Summary: Jesus and the miracle of changing water into wine at the wedding of Cana.
What Do You Do With 180 Gallons of Wine?
February 12, 2005
It is two days before Valentines Day and I thought that it would be a good time to focus on marriage this morning. This sermon didn’t come without some real discussion with myself. I debated whether or not to speak about marriage because I realize that there are those in this congregation who are not married. We have single people here. We have people who have lost their spouse through death. This sermon may not impact everyone here today.
But I realize that not every sermon touches every person. Not too long ago, I had a couple of different comments about a particular sermon I preached. One person told me that it was exactly what was needed that day. That person told me how satisfying and helpful the sermon had been. Another person wondered if I had taken leave of my senses. According to this person, the sermon made no sense and the worship service was a complete waste of time.
I wondered if I had preached two different sermons that day. And in fact, I had. Oh, yes, the words were the same, but the reception was different. God was working in the heart of at least one person in the room that day. Somehow, the Holy Spirit allowed me to speak to one particular need. I am always amazed and humbled by that.
There were other folks in the room apparently, who didn’t need to hear the sermon. The Holy Spirit was working differently in their hearts that day. There may come a day - I hope – when the roles will be reversed, and the people who received nothing that day will come away with at least a glimpse of the way God is working.
I say that as introduction because I know there are people here today who may find that this sermon doesn’t apply to them. Toni and I had a long discussion this past week about this. On Thursday she conducted a funeral of a woman in her congregation and she asked me what I would do if that were me and the husband showed up at church today.
I said that I would probably begin by acknowledging the existence of pain, loss, and heartache. We preach to people who have lost their spouses, who are divorced, or who have never been married. That is reality. It hurts. It often brings despair. But I would also point to the God who hurts right along with us, the God who heals, and the God who understands our pain.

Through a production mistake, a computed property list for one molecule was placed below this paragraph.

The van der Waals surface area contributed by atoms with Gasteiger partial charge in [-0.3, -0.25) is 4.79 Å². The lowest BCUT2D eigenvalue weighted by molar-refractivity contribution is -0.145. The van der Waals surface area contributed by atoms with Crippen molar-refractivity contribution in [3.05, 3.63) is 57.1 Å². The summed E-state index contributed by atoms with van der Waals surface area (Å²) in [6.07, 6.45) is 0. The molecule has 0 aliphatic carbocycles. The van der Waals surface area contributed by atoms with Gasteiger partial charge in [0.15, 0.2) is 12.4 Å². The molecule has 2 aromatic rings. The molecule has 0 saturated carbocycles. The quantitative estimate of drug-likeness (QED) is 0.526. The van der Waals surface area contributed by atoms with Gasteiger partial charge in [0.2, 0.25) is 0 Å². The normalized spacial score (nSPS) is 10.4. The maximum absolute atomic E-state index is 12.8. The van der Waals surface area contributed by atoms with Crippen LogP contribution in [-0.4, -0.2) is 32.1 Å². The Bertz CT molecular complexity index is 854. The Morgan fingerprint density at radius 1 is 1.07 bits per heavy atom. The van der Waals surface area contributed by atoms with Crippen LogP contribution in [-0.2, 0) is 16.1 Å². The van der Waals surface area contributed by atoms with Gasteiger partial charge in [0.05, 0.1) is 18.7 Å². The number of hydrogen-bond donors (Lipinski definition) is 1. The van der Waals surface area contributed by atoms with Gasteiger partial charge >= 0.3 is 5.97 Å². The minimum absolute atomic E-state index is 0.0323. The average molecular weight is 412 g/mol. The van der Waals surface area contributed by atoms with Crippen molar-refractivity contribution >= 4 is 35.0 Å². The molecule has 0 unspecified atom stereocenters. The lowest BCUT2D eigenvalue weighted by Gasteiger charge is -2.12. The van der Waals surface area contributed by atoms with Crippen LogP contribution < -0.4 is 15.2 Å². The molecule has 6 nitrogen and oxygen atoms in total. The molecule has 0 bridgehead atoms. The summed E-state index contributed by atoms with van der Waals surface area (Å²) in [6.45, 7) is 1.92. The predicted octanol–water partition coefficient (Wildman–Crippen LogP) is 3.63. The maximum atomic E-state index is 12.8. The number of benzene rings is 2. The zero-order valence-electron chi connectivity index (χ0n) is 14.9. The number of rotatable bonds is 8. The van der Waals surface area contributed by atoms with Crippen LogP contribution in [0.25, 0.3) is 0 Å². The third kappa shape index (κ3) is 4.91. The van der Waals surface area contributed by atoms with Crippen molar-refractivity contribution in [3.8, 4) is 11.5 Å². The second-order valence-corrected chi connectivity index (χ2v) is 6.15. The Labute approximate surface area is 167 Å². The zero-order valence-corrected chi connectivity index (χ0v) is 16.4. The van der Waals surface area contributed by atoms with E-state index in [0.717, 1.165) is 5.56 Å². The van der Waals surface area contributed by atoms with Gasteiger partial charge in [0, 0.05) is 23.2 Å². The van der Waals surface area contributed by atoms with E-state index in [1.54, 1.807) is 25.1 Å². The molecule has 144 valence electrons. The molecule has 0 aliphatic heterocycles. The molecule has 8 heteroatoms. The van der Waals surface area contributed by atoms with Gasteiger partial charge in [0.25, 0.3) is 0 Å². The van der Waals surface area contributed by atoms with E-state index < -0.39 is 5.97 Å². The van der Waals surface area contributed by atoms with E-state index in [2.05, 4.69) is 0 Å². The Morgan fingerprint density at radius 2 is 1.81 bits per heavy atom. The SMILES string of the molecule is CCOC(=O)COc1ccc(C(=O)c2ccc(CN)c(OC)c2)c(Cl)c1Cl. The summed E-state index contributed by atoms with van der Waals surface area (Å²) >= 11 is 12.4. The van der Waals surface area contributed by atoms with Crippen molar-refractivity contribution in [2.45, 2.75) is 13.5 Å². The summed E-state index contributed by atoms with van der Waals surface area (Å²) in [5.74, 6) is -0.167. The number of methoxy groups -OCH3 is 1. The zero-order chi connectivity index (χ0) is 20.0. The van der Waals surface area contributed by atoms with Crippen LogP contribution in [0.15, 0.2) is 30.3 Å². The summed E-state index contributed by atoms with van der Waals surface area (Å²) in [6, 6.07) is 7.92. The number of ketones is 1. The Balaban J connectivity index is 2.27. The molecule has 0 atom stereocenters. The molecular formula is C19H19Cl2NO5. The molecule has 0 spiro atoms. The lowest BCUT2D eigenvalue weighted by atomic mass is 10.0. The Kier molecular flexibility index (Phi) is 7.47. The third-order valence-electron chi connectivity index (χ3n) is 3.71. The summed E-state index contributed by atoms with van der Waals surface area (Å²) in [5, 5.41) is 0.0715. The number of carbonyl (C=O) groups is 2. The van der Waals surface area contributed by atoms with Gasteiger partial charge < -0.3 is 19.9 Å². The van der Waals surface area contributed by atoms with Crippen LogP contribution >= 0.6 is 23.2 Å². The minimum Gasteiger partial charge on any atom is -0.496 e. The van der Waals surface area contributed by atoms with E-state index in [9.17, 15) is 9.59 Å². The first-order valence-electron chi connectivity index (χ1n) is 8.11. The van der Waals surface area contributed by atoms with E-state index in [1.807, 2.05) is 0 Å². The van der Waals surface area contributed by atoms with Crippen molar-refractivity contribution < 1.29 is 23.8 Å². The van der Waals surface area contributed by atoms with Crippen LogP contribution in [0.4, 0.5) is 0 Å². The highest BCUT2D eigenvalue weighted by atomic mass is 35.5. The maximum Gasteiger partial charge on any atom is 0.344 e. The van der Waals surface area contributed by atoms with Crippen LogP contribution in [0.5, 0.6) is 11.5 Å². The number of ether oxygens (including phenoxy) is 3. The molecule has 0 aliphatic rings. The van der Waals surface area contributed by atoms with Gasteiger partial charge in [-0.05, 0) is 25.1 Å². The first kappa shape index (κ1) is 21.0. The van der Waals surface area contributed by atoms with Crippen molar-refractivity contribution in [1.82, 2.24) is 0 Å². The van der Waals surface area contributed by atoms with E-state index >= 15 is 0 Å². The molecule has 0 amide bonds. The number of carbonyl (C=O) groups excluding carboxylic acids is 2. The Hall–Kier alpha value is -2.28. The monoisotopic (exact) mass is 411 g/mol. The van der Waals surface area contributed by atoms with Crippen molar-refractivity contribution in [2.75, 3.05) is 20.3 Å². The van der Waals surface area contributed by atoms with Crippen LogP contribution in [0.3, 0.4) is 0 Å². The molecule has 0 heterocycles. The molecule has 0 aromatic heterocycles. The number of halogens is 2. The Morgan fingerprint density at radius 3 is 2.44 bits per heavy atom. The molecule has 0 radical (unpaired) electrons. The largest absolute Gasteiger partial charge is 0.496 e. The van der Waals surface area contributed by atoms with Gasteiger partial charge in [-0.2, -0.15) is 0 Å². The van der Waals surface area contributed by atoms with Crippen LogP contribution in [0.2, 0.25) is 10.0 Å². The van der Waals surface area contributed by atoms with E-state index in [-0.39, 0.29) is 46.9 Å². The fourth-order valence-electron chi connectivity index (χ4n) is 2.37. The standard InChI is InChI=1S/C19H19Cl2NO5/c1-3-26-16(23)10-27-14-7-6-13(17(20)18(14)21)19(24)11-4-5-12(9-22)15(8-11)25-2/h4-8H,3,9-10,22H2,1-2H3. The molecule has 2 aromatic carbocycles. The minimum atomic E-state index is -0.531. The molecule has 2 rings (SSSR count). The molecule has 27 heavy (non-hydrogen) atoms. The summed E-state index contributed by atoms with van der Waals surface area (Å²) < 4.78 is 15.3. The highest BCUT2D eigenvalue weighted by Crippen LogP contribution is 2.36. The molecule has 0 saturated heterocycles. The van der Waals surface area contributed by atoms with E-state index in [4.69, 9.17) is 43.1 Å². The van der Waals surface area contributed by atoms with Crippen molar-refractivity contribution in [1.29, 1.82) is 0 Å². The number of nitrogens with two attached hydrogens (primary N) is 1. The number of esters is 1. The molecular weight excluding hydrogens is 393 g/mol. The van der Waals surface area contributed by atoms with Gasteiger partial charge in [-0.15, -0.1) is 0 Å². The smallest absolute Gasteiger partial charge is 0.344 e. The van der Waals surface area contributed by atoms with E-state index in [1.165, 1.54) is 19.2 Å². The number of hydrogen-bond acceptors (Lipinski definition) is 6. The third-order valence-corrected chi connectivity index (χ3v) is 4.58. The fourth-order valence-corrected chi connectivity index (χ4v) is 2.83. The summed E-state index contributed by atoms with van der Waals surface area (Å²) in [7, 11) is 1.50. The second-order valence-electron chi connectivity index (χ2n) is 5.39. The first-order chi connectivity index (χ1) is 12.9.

Even though we might not understand, I would point people to God who loves us enough never to leave us. I would ask people who are single, o single again to relax in the promise of the love of God. But I hope that we all can marvel at the miracle that is marriage, hold it up for celebration, and rejoice with those for whom it is real.
Ask any preacher about funny things that happen in parish ministry, and he or she will no doubt tell you a wedding story. Fairly early in my ministry, I officiated at a wedding which I still remember. Most weddings I have forgotten, but not this one.
The processional music was playing, I had come in with the men, the bridesmaids had made their way down the aisle, and even the flower girl had come down with no problem. But as the processional music ended, there was still no bride. So the organist began the music again. Once again, it ended and there was no bride. I was starting to get a little worried, so I left the bridal party at the altar and walked back to the church’s narthex to try to find out what was going on. There I found the bride’s mother frantically trying to pin her daughter’s wedding dress back together. The zipper in back had split all the way down from top to bottom. I told them to take their time and get it fixed because we would wait for them. When I walked back down to take my place, the groom had a look of pure horror on his face. I whispered that things were fine and we would carry on in a minute or two. And we did. The rest of the ceremony went off without a hitch, but I know that they still talk about the day when the zipper exploded.